PENSIONS: Survey Reveals Interesting Findings
Recent Gauteng Business News
- FNB Becomes the First Bank to Support Local Peering
- How to Survive Debt Stress When Everyone is Complaining About the Rising Cost of Living
- Toyota SA Still Leading After 33 Years
- Towards Sustainable Motor Insurance - Private Insurers Best- Places to Offer Mandatory Third Party Insurance Cover
- GDP Per Capita Growth Rates Lag
A recent survey by OMAC Actuaries and Consultants revealed some interesting insight into the views of Retirement Fund Trustees on the draft changes to regulation 28 of the Pension Funds Act.
The draft changes to Regulation 28, which sets prudential guidelines governing retirement fund investments, were presented by National Treasury earlier this year for comment.
According to the survey, 52% of respondents believe that the level of regulation is sound, but that the current Regulation 28 is outdated.
25% believe more regulation regarding investments is needed, while 8% believe that there is too much regulation around investments, and this should be reduced.
Trustees were also polled on their views on the increase in the limits for offshore investments to 20%, as well as an additional 5% for investments in Africa.
15% said their fund currently has African investments, while 52% said their fund does not differentiate Africa from other offshore investments.
11% said their fund will not consider investments into Africa, while 22% were unsure about what African investments are available.
“Results revealed that funds do not have a significant focus on Africa,” says Craig Aitchison, MD of OMAC Actuaries and Consultants. “Africa is still considered the Dark Continent by many investors. While there are high levels of instability and risk when investing in some states, there are also tremendous opportunities.”
He says it is important to view Africa as a diverse collection of many nations. “There are 20-30 countries in Africa that present viable investment opportunities. “Africa is one of the last emerging markets and foreign interest in the continent is likely to increase as investors look for the hidden investment gems of the world. Kenya, Egypt, Malawi and Ghana are all delivering good returns on a risk-adjusted basis and the time has definitely come to look more closely at the investment opportunities in Africa,” says Aitchison.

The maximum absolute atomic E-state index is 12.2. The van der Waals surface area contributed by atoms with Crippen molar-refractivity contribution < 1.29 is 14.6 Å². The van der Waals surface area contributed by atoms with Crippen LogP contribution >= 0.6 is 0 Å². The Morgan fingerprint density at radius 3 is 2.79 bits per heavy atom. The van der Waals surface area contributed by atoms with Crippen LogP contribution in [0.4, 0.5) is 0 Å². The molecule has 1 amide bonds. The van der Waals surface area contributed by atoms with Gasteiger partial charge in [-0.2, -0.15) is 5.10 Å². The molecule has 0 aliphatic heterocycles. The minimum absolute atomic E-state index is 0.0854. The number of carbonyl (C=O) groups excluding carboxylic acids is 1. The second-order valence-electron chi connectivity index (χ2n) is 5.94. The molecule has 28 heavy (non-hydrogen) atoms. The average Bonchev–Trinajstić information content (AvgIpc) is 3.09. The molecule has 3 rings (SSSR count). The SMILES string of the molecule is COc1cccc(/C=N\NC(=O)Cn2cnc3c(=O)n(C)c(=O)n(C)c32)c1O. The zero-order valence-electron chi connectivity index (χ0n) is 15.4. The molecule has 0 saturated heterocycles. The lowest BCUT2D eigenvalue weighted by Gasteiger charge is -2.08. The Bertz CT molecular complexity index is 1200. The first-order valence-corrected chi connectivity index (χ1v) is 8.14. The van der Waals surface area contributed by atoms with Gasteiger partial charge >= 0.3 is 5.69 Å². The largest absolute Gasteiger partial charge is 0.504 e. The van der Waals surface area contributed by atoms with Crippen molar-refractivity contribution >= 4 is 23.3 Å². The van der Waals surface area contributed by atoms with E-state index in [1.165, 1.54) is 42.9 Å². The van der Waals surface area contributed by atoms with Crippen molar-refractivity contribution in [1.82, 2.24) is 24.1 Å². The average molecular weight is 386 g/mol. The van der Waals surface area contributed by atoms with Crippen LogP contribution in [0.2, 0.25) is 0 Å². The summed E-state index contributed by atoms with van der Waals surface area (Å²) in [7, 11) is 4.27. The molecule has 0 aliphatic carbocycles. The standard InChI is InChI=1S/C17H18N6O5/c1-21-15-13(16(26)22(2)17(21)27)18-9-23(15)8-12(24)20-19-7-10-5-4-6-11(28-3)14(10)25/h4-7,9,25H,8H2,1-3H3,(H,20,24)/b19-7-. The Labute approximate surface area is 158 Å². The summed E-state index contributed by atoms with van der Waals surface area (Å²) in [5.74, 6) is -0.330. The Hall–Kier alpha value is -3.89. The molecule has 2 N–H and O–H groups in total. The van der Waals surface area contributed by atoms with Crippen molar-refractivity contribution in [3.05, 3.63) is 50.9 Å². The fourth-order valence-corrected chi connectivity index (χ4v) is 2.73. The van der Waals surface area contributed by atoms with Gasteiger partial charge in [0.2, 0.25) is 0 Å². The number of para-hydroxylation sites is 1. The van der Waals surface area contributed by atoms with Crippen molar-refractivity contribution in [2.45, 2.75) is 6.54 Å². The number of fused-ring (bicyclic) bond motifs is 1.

Another key proposal in the draft regulation is the look-through principle, which requires the underlying investments in collective investments schemes (unit trusts) and life policies (pooled funds) to be compliant.
When asked how this regulation affected their funds, 52% of Trustees responded that their fund was already compliant even on a look-through basis. 17% said their funds would no longer be compliant and they would therefore have to consider changing their investments. 10% were not sure of the impact at this stage, while 21% said their fund does not invest in pooled funds or unit trusts.
Aitchison says that as Trustees are liable for ensuring compliance, it is imperative that they familiarise themselves with the details of new regulation once it is finalised.
Finally, Trustees were surveyed as to their views on the fact that the draft regulation has not made any changes to the way derivatives can be used by funds, despite appeals from some parts of the industry. Derivatives still form part of the 2.5% allocation to “other” investments.
Surprisingly, 40% believed that greater scope for the use of derivatives should be permitted, while only a third thought that the current scope for derivatives is adequate.
”Results from the survey clearly indicated that trustees want more freedom to use derivatives. While derivatives can be extremely useful as an investment tool, Treasury’s cautious approach towards these instruments is also understandable, given the events of the last few years,” says Aitchison.
Business News Sector Tags: Management|